Tuesday, January 19, 2016

LCC Weighs In Regarding City Encouraging Backyard Cottages

The City is holding an Open House Tonight on Encouraging Backyard Cottages at 6pm at the Filipino Community Center (5740 Martin Luther King, Jr. Way).  There will be a second community meeting at the Wallingford Community Center ( 4649 Sunnyside Avenue) on February 3, 2016 at 6pm.

The press release says:
Councilmember Mike O’Brien and the Office of Planning & Community Development will host an open house this evening regarding ways in which the City can encourage more backyard cottages. The meeting will provide Seattle residents the opportunity to learn about the barriers that frequently deter or prevent homeowners from building a cottage.  The public can also provide input and feedback regarding potential to solutions to encourage more of these affordable units.
Backyard cottages are small dwelling units on the same lot as, but physically separate from, a single-family house. They’re allowed in all single-family zones, but only about 200 have been constructed since Council authorized their construction in 2009. Expanding the production of backyard cottages could provide new housing throughout Seattle and give homeowners an opportunity to earn extra income and remain in their homes.

The Laurelhurst Community Club Board (LCC) has written many letters to the City regarding this long debated issue.
One recent letter said:

LCC has reviewed the Mayor’s proposed ordinance that would legalize detached accessory dwelling units (DADUs) citywide, the Director’s report, the guide to backyard cottages in southeast Seattle and other materials.  Over the past few years, we have participated in focus groups and public forums on the issue.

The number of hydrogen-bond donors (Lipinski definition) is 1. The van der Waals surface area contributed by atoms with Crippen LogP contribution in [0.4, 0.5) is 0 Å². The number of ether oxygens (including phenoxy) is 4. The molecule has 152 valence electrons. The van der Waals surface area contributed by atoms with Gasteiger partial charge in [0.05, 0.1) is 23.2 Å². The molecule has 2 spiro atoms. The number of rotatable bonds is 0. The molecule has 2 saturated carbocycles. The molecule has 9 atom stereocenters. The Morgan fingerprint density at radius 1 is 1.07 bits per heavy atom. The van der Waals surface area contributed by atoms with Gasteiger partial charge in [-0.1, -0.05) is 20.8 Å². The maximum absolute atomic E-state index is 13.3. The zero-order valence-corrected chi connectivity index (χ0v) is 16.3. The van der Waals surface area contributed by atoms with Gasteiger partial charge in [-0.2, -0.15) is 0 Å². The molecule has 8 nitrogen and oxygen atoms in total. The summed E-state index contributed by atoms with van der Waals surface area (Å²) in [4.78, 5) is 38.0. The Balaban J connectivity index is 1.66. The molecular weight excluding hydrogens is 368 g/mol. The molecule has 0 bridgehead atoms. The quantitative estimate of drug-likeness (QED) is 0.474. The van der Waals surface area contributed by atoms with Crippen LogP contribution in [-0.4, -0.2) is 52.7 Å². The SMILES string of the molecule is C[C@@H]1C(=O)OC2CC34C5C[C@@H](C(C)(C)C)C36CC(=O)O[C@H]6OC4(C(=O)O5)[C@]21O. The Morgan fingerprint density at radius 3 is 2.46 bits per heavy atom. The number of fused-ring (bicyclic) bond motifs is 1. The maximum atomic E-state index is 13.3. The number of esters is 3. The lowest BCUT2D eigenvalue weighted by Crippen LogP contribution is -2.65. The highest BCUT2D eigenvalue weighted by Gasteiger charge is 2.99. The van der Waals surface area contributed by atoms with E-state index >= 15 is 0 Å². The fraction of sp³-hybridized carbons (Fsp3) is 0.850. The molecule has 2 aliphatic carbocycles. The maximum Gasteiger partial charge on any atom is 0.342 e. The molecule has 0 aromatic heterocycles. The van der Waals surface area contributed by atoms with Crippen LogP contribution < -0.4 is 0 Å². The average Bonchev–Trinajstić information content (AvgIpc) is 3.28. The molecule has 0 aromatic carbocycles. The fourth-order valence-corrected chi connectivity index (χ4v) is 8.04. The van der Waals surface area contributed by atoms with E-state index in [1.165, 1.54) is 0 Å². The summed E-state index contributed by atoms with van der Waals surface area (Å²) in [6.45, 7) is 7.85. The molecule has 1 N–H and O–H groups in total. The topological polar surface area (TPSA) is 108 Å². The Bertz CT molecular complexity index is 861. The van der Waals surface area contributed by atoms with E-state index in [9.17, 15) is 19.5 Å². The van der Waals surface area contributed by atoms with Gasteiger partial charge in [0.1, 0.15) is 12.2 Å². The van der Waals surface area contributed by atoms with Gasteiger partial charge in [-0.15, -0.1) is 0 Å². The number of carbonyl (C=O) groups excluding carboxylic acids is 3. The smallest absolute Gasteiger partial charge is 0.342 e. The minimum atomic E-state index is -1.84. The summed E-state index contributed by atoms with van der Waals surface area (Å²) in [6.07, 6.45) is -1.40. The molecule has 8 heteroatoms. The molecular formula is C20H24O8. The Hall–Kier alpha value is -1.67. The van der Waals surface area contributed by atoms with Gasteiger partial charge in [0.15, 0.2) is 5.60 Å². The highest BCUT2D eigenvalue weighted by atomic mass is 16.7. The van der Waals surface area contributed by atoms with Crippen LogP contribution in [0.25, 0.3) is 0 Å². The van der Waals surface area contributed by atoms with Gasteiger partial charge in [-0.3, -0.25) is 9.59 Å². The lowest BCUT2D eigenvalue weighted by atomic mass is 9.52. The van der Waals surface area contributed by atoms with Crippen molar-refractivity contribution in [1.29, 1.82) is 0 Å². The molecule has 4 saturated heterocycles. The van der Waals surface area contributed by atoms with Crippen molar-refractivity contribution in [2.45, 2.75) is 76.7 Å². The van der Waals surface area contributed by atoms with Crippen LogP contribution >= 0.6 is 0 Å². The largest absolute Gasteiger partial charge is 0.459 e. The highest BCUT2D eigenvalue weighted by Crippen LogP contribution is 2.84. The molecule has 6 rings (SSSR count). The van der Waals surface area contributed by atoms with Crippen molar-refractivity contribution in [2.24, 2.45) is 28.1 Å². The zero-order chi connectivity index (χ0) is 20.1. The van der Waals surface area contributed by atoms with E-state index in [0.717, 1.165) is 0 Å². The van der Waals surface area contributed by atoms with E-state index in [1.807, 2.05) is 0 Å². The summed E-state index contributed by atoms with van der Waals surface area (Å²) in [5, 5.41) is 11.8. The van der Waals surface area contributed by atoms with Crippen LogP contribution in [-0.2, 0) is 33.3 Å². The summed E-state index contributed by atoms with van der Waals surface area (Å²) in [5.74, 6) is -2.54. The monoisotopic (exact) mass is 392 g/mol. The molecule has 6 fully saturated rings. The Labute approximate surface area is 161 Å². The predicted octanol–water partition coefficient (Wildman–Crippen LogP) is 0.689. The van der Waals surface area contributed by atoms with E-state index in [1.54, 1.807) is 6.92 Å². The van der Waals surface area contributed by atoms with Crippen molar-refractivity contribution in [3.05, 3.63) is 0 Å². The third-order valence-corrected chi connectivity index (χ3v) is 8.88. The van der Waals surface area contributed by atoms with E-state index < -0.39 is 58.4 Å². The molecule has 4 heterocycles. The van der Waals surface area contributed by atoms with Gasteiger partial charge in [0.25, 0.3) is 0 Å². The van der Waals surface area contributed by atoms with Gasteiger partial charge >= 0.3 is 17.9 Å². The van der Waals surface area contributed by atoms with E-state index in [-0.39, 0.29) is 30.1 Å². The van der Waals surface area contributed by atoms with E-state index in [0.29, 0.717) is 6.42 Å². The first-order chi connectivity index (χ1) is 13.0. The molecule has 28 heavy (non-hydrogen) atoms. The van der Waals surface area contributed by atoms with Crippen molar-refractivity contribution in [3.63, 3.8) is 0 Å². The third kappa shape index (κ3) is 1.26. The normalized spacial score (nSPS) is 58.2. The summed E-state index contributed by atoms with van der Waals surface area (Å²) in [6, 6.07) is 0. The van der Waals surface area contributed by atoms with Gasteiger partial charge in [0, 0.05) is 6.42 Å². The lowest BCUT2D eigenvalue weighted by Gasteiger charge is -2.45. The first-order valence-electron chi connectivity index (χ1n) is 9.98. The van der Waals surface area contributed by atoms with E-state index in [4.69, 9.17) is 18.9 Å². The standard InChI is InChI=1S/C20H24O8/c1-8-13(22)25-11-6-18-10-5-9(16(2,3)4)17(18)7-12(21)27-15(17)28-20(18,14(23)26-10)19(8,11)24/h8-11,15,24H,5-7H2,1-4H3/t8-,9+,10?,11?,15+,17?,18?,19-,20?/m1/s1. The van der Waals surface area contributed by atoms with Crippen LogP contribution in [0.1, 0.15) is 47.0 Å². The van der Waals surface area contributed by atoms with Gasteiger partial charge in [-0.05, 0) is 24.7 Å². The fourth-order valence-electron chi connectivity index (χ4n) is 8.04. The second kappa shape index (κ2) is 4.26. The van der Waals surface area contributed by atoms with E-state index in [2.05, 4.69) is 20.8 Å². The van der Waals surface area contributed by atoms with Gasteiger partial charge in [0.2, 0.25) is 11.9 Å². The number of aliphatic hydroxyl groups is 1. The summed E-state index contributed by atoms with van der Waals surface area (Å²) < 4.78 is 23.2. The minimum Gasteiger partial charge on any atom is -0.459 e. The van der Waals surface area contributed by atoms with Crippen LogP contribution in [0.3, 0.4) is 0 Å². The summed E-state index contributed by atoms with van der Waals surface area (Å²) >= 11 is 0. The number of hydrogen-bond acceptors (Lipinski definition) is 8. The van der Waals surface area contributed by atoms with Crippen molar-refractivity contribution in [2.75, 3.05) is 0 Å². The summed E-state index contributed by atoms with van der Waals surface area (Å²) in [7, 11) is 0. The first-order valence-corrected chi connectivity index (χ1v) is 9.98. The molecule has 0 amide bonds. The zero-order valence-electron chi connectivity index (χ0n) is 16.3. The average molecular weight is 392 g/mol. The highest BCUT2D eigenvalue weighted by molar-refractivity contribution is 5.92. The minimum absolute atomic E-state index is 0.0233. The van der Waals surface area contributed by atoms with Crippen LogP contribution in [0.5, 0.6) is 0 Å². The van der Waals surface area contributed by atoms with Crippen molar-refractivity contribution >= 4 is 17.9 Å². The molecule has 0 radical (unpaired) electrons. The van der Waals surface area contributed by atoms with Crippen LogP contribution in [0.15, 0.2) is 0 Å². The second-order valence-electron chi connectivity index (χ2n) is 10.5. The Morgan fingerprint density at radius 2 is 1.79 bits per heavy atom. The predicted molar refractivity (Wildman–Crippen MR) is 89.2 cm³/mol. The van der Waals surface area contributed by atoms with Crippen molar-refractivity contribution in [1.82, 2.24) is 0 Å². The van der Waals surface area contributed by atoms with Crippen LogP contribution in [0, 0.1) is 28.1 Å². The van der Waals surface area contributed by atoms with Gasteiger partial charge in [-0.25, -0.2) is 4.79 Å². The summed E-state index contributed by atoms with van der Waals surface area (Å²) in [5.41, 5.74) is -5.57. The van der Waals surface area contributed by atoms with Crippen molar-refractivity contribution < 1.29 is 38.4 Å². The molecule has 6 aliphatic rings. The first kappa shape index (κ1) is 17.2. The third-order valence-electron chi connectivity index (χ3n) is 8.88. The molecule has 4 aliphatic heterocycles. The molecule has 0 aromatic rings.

LCC believes that the proposal falls short in providing adequate protections to single-family neighborhoods, that it will result in loss of open space and trees and will create added parking problems and congestion.   
The proposed ordinance should be amended to prohibit conversion of detached garages and sheds into DADUs
This is important due to the lack of adequate parking in most neighborhoods and the fact that the Code allows eight unrelated people to live in the combined dwellings.  With conversion of a detached garage into a DADU, there will be no place for the homeowners to park, other than on already congested streets. 

Seattle should legalize DADUs citywide. DADUs should only be allowed as conditional uses.  Under the proposed ordinance, DADUs, as well as currently authorized attached accessory dwelling units, are allowed outright in single-family zones.  A conditional use permit for these units should be required.  This process would give neighbors notice of the proposed change and an opportunity to appeal DPD’s decision—important in light of the potential impacts of each conversion or development of new units. 
The proposed ordinance should be clarified regarding the square footage that is allowed for DADUs.  DADUS are limited to 800 square feet. 
The DADU proposed ordinance should reconsider the effectiveness of allowing tandem parking.  Tandem parking should not be allowed for DADUs or ADUs.